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Patent highlights

15 Dec 2003

The pick of this week’s patent applications including a high-power LED and a non-unravelling seam.

•  Title: Method of forming quantum dots for extended wavelength operation
Applicant: Imperial College Innovations Limited, UK
International application number: WO 03/100833
Patent application WO 03/100833 describes a way to grow the active layer of an optoelectronic device that emits at wavelengths greater than 1350 nm. Step one involves growing a pattern of quantum dots on a substrate and then covering them with a spacer layer. “This allows a choice of growth parameters more favorable to the formation of quantum dots in the active layer emitting at long wavelength with a narrow inhomogeneous broadening,” say the application’s authors. “The quantum dots of the active layer are then subject to less intermixing with the surrounding spacer and capping layers.” They add that this method is particularly suited to growing an active region on a gallium arsenide substrate.

•  Title: High power, high luminous flux light emitting diode and method of making the same
Applicant: AXT, Inc, US
International application number: WO 03/100874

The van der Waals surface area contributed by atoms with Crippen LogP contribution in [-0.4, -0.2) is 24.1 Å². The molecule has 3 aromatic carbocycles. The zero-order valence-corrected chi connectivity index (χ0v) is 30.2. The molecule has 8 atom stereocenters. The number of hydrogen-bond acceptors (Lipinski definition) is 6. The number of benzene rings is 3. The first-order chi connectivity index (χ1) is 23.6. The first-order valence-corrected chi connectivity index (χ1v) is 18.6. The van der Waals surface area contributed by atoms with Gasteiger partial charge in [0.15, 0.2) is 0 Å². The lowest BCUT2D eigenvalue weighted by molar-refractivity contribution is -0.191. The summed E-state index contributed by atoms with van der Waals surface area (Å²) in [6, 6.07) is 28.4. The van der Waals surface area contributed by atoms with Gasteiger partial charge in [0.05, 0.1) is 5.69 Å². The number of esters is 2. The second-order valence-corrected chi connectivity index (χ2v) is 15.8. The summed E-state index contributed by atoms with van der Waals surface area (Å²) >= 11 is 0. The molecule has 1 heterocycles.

Fabricating a pair of electrodes in a specific pattern is the key to the high-power LED described in patent application WO 03/100874. One of the electrodes is shaped like a C, while the other resembles a 3. The C-shaped electrode is designed to fit around the middle bar of the 3. “This provides a configuration that enhances the current spreading along the length of the legs of both electrodes,” say the inventors.

•  Title: Method and machine for production of a non-unravelling seam
Applicant: Christian Guilheim, Jacques Guilhem, Marc Guilhem, France
International application number: WO 03/102287
If sewing up the hem on a piece of clothing is a chore you would rather avoid, then the idea being patented by three French inventors is one to look out for. The patent application describes a special thread which contains a thermoplastic material. The inventors shine an infrared laser beam onto the stitching to soften the thermoplastic material and apply pressure to the clothing to solidify the threads.

•  Title: Device and method for measuring temperature
Applicant: Leiv Eiriksson Nyskaping AS, Norway
International application number: WO 03/101288
A Norwegian company is trying to patent a way to measure the temperature of the retina in a human or an animal. The first step is to filter out the thermal contribution from the other components of the eye, leaving only a near-infrared signal from the retina. This trace is then compared to reference signal in Fourier space allowing the temperature of the retinal to be calculated.

Jacqueline Hewett is news reporter on Optics.org and Opto & Laser Europe magazine.

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